“What grew each day was my capacity for absorbed focus,” The Energy Project president and CEO Tony Schwartz wrote of his digital detox in Harvard Business Review. “I became increasingly aware that the relentless diet of information I ordinarily consume leaves me feeling the same way I do after eating a couple of slices of pizza or a hot dog and French fries — poorly nourished and still hungry.”

Unplugging could reignite your passion.
Use your digital detox to channel some of your newfound free time into an old, possibly lost hobby. Whether it involves gardening, carving wood or playing a musical instrument, unplugging might boost your creativity. Cisco’s CTO Padmarsree Warrior chooses to spend 24 hours every weekend away from technology, making time for two of her favorite hobbies: painting and writing haikus. If all of your previous interests do lie within the realm of the worldwide web, now is as good a time as any to try something new.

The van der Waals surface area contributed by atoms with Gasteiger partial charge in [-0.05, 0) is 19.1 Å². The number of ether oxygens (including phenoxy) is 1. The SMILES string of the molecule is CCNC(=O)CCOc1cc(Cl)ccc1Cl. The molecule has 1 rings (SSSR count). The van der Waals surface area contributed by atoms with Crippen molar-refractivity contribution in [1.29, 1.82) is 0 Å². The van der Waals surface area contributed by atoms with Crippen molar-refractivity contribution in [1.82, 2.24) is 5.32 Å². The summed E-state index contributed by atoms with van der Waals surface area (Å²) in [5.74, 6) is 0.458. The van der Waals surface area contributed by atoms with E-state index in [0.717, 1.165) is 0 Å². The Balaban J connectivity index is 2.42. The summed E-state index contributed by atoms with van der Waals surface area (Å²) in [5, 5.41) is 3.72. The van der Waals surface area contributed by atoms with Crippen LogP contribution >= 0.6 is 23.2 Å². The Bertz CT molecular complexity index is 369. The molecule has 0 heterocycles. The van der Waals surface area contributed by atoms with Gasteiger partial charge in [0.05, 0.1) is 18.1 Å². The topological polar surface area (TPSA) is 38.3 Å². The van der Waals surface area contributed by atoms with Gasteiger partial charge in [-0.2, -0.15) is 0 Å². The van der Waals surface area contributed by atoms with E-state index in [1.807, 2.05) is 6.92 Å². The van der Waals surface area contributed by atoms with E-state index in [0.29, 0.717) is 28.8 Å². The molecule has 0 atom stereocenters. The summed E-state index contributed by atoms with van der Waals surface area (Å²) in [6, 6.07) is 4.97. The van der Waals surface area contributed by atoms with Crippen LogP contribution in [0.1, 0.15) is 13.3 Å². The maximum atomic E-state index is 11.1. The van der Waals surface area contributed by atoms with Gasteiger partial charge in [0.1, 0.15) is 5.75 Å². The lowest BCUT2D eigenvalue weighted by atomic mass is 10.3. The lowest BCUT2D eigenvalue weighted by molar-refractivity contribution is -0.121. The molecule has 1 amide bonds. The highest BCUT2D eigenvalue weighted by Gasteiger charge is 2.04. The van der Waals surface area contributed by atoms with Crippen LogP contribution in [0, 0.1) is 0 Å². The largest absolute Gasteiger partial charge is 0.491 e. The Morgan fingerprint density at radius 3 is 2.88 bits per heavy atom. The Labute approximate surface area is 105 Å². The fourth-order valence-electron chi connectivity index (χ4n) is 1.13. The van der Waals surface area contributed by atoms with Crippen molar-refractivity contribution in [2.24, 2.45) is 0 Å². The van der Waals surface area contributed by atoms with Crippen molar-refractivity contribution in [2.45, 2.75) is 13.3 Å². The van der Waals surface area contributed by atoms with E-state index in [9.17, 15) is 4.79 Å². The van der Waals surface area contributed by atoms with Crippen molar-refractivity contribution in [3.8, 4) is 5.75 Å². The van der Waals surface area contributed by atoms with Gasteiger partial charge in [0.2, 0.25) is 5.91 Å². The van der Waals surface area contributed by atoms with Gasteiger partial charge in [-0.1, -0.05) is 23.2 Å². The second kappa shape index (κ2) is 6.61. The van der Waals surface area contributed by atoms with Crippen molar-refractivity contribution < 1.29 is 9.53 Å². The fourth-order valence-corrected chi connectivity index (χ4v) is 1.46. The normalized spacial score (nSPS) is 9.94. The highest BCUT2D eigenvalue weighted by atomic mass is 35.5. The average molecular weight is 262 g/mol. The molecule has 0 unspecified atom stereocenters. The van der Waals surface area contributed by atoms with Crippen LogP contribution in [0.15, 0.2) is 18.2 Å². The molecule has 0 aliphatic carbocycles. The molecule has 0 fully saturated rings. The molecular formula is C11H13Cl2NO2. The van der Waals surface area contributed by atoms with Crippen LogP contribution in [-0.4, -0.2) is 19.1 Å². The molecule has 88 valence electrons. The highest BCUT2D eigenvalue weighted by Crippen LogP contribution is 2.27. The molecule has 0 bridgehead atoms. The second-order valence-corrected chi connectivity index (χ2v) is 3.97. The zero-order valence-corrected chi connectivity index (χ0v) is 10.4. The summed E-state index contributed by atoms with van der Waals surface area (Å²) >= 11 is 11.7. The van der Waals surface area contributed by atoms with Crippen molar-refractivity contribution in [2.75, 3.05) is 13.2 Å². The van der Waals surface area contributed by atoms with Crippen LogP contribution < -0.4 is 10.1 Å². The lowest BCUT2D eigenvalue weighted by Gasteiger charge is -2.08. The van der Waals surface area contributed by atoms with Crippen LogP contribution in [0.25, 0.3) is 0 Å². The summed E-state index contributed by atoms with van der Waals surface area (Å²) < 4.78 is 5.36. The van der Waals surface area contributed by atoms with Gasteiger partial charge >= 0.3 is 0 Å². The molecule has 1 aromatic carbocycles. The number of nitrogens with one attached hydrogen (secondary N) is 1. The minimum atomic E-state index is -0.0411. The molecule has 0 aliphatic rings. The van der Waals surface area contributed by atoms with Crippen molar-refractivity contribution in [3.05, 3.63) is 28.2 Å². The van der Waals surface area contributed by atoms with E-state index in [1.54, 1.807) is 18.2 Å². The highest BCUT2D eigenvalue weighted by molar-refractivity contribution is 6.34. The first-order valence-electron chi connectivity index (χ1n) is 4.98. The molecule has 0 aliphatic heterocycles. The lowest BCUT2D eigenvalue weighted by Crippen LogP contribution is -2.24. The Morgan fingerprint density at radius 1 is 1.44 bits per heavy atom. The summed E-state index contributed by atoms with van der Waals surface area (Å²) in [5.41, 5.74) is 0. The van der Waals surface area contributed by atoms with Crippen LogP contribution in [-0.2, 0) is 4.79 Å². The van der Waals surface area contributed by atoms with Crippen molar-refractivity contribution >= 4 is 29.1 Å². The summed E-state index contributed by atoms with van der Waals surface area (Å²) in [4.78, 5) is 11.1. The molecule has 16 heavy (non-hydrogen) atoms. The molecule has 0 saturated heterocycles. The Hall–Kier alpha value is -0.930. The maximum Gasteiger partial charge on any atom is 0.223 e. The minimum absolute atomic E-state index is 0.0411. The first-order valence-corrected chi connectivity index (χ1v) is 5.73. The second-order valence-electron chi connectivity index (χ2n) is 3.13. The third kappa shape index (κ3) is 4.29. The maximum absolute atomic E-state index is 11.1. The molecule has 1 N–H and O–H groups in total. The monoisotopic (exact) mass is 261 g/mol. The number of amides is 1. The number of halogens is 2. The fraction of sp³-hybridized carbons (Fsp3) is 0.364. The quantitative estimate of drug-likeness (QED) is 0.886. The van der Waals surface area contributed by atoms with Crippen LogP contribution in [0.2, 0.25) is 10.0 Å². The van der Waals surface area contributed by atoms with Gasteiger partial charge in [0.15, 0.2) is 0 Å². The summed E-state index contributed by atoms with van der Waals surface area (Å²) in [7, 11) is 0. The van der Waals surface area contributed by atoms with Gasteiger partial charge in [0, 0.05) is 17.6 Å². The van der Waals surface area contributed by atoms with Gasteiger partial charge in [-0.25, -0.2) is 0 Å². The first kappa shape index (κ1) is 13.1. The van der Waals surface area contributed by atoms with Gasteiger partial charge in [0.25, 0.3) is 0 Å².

The experience will be restorative.
As traumatic as the detox experience may seem, rest assured knowing that the reward awaiting you on Saturday at sundown is well worth it. Your mind and body will thank you for allowing it to reboot, get back to the basics, and remember what life was like before technology took over.

How To Bounce Back From Rejection
By Jena Pincott

It only takes a minute to start your rebound.

If you have a minute…focus on the right face.
woman looking at photo
We all know the best thing to do when we’re down: Talk, laugh (or bawl) it out with the person we love most. But until that happens, just looking at a photo of this person can activate natural painkillers in the brain, along with oxytocin and serotonin, both of which are associated with trust, well-being and calmness. Compared with viewing a headshot of a mere acquaintance, this exercise can relieve moderate pain by about 40 percent, found neuroscientists at Stanford University.